The Civil War: Irish Brigade’s St. Patrick’s Day festivities

The famous Fighting 69th knew how to celebrate even during war. Photo: Irish Brigade under the command of Gen. Thomas Meagher

VIENNA, Va. March 14, 2013 —  It was exactly five months before the deadly battle at Gettysburg, the scene of inestimable carnage, and it was St. Patrick’s Day in the little town of Falmouth, Va., which today just off Interstate 95 on the way to Richmond. 

Troops of the Irish Brigade were camped there, thousands of them it seemed, and it was time for a party to break the tiring days of either fighting or killing time. 

Gen. Thomas Francis Meagher, born near Waterford, Ireland, led the troops of the 69th Brigade of New York, known as the Irish Brigade, one of the most colorful units among all those in the Army of the Potomac. As one writer said, the Brigade reflected the characteristics of Meagher himself. While they were ferocious in battle, the men could be rather rambunctious between campaigns.

Gettysburg marker for the Irish Brigade

Meagher had grown up as an Irish revolutionary, edited an Irish Nationalist newspaper, and had even been an attorney before the conflict  began.  He had been in the Battle of First Manassas with his men when the brigade was composed of three regiments from New York, the 28th from Massachusetts and the 116th from Pennsylvania.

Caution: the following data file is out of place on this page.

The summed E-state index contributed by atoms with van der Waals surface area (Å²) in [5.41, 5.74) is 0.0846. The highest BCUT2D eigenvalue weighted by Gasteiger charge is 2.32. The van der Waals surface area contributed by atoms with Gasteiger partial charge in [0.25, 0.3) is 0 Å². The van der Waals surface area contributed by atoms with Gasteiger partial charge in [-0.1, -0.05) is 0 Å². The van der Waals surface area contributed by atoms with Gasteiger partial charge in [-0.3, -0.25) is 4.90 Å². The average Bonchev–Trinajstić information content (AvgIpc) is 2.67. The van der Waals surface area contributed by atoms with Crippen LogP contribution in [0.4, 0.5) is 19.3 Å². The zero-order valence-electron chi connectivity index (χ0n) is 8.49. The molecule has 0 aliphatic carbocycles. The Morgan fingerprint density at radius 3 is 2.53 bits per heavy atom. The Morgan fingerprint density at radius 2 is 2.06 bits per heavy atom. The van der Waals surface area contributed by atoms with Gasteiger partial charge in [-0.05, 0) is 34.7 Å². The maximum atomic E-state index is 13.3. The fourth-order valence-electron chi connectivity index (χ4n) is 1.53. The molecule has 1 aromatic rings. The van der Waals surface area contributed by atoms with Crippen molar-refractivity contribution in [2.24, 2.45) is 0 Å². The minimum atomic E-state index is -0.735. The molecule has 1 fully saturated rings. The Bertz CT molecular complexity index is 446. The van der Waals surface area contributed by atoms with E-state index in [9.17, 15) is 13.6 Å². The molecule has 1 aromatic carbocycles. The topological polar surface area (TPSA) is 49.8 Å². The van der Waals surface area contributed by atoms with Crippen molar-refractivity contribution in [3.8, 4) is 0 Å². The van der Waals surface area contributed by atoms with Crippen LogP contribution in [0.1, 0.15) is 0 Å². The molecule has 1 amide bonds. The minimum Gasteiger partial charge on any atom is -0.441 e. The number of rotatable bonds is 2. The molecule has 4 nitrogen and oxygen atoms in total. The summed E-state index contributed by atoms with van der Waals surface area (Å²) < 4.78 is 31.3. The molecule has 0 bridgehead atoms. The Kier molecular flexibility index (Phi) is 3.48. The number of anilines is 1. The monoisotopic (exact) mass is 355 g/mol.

Two interesting accounts from young soldiers have come down from St. Patrick’s Day of that year, one being from Charles E. Goddard in Company K to his mother.

Goddard, who came from the small town of Winona, Minn., would ultimately be wounded at Gettysburg, but on this March day, the battle to come was far from his mind. Co. K had fought all over Virginia, including a battle at Vienna in September of 1862.

There had been notices sent out or posted of the coming St. Patrick’s Day celebration, which included a Military Mass (an apparent nod to the saintly nature of the day’s namesake) and then a horse race with other festivities planned.

The crowd that was said to be over 20,0000 gathered at the Brigade’s Falmouth headquarters and included Gen. Joseph Hooker, who was Commander of the Army of the Potomac.

In the letter, the 16-year-old Goddard reports that he’s been on light duty for a few days as a result of a sprained leg received playing ball. He then describes the St. Patrick’s Day festivities, writing that “The Irish Brigade celebrated St. Patrick’s day with great pomp[.] General Meagher superintending the sports[.]  First on the list came a horse race, the officers only being allowed on the course…about a mile long with four places to jump over, one being on the first second third and fourth quarter of the mile.”  He tells of the number of riders unhorsed after the first part of the race and that General Meagher’s horse won.

Gen. Thomas Meagher’s statue still leads the charge

“Then came the foot race and a number of other things that I did not stop to see for the officers were all getting drunk and it was not safe for a private who had to take it on foot or not at all, so I took my leave with a not very good opinion of Gen. Meagher and his gallant Irish Brigade.”  He goes on to write of a number of men “run over and hurt, but I guess there was none killed, although I learn there was one killed [sic].”